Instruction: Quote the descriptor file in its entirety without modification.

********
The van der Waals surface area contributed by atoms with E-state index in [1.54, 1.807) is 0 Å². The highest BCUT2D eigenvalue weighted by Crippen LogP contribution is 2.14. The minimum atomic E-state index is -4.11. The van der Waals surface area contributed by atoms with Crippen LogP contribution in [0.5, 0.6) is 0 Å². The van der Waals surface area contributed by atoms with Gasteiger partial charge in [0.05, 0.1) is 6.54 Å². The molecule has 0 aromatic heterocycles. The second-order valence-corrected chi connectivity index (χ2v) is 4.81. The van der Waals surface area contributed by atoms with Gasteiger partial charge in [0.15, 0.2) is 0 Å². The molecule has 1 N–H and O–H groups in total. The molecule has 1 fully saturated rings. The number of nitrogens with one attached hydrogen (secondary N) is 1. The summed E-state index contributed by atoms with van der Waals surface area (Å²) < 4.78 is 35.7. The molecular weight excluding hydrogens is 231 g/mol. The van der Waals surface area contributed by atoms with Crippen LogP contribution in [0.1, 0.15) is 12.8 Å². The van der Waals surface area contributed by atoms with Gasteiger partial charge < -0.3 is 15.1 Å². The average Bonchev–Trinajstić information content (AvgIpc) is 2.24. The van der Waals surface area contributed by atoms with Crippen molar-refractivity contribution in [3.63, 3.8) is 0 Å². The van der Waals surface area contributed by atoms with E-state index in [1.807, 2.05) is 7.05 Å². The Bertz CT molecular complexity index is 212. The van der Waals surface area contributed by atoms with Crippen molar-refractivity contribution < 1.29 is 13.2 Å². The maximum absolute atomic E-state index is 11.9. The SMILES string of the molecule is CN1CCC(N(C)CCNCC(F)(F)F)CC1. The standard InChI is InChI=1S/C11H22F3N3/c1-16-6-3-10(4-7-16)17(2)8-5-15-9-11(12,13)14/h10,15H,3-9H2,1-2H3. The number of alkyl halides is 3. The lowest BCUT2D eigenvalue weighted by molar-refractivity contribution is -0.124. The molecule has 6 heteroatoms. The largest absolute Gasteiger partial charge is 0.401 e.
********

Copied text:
The van der Waals surface area contributed by atoms with E-state index in [1.54, 1.807) is 0 Å². The highest BCUT2D eigenvalue weighted by Crippen LogP contribution is 2.14. The minimum atomic E-state index is -4.11. The van der Waals surface area contributed by atoms with Crippen LogP contribution in [0.5, 0.6) is 0 Å². The van der Waals surface area contributed by atoms with Gasteiger partial charge in [0.05, 0.1) is 6.54 Å². The molecule has 0 aromatic heterocycles. The second-order valence-corrected chi connectivity index (χ2v) is 4.81. The van der Waals surface area contributed by atoms with Gasteiger partial charge in [0.15, 0.2) is 0 Å². The molecule has 1 N–H and O–H groups in total. The molecule has 1 fully saturated rings. The number of nitrogens with one attached hydrogen (secondary N) is 1. The summed E-state index contributed by atoms with van der Waals surface area (Å²) < 4.78 is 35.7. The molecular weight excluding hydrogens is 231 g/mol. The van der Waals surface area contributed by atoms with Crippen LogP contribution in [0.1, 0.15) is 12.8 Å². The van der Waals surface area contributed by atoms with Gasteiger partial charge < -0.3 is 15.1 Å². The average Bonchev–Trinajstić information content (AvgIpc) is 2.24. The van der Waals surface area contributed by atoms with Crippen molar-refractivity contribution in [3.63, 3.8) is 0 Å². The van der Waals surface area contributed by atoms with E-state index in [1.807, 2.05) is 7.05 Å². The Bertz CT molecular complexity index is 212. The van der Waals surface area contributed by atoms with Crippen molar-refractivity contribution < 1.29 is 13.2 Å². The maximum absolute atomic E-state index is 11.9. The SMILES string of the molecule is CN1CCC(N(C)CCNCC(F)(F)F)CC1. The standard InChI is InChI=1S/C11H22F3N3/c1-16-6-3-10(4-7-16)17(2)8-5-15-9-11(12,13)14/h10,15H,3-9H2,1-2H3. The number of alkyl halides is 3. The lowest BCUT2D eigenvalue weighted by molar-refractivity contribution is -0.124. The molecule has 6 heteroatoms. The largest absolute Gasteiger partial charge is 0.401 e.